Our friends close enough to hear the gnashing of the wicked’s teeth hold these same promises. We can rest that He won’t forsake His righteous saints who are in danger, nor their children. Our descendants do not need to beg for bread. They will have nothing to be ashamed of in this time of evil. We are inheritors, holding the hand of a Kingly Helper and Helping King, who won’t allow our steps to slip.

Can we forsake wrath against those who desperately need the righteous robes we wear? Can we wait patiently as God unfolds His Sovereign plan, responding graciously to others? Can we trust and wait when we wish we were the ones prospering? Can we wait in meekness for the Lord to bestow our grace-purchased inheritance? Will we speak the words of wisdom and justice we have from hiding God’s law in our hearts? In God’s strength, yes.

As we picture the blameless man, the upright and the afflicted in the line of the enemy’s fire, may we stand boldly for them and uphold them with faithful prayer.

And let’s not forget:

The wicked seem to have the center stage. But God’s eyes are on His people, delighting in our way, and we delight in Him. One day soon we’ll look for the evildoers, and they’ll be no more. We won’t find them in all our searching.

The evildoer and the righteous couldn’t have a more perfect diamond-cut contrast in Psalm 37.

So fret not. Wait patiently and rest in the Lord, because we know that the little of the righteous is much better than the wicked’s temporal abundance. Today we carry on with God’s law in our hearts, deliverance in our futures, and strength in time of trouble.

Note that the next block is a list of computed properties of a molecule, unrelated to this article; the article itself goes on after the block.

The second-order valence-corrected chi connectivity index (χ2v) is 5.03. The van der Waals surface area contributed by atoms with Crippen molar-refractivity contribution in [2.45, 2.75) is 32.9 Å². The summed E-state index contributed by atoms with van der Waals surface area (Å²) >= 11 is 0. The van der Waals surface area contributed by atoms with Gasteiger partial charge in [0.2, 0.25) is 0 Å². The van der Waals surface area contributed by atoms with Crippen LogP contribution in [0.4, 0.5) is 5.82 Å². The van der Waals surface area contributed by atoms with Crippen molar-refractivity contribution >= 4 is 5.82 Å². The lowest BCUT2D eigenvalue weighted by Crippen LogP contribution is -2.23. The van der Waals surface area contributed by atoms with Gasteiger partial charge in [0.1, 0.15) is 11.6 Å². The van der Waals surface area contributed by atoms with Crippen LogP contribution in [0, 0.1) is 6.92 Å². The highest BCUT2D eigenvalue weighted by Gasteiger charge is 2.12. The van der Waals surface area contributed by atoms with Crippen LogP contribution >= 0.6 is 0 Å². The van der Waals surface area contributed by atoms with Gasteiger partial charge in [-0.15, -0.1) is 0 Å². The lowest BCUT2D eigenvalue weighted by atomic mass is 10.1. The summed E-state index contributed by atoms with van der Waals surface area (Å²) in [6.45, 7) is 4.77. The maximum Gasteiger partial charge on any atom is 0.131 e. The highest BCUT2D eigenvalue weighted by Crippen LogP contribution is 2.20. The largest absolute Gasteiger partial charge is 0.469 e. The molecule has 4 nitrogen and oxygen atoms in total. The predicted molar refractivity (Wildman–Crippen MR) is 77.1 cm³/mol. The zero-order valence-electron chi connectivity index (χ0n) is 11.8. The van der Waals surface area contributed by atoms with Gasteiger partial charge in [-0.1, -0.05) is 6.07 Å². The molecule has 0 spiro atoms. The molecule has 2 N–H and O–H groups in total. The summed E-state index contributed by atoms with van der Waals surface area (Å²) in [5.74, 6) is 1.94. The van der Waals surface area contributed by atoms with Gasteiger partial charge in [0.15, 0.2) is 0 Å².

Shake Not a Mountain

You don’t want to be this person.

A clear depiction of the ungodly lies in Psalm 36. If you could see inside his heart, you’d find transgression speaking to it. He’s so wound up in deceit, when others discover the secret webs of his wrongdoing, it brings him flattery. He’s flattered even further by the fact that his actions are hated (vv 1-2). Appalling!

The wicked wellspring of the heart will bring forth both deceitful thoughts and words. This man has ceased to be wise and ceased to do good. When he lies down at night to rest, he uses this time to plot. He sets himself on a path that is “not good.” He doesn’t despise evil like God does. The fear of God is absent (vv. 3-4).

Such an ugly painting.

The psalmist whiplashes from this lose-your-appetite kind of wickedness to a dazzling description of the Lord.

He writes of God’s lovingkindess reaching to the heavens and His faithfulness reaching to the swaths of watercolored skies.

“Your righteousness is like the mountains of God.

Your judgments are like a great deep.”

(Psalm 36:6)

When the sinful man meets the mountains of God, an acute contrast appears. Close your eyes and picture the biggest mountain you can imagine. For me, I see the Teton mountain range, doubling in size when it mirrors in the clarity of Jenny Lake. How grand is God’s righteousness if earth’s mountains express it! They are immovable, enduring, strong, never to be shaken, planted, and rooted to be established across time.

Grand Teton National Park, PC Shane Cotee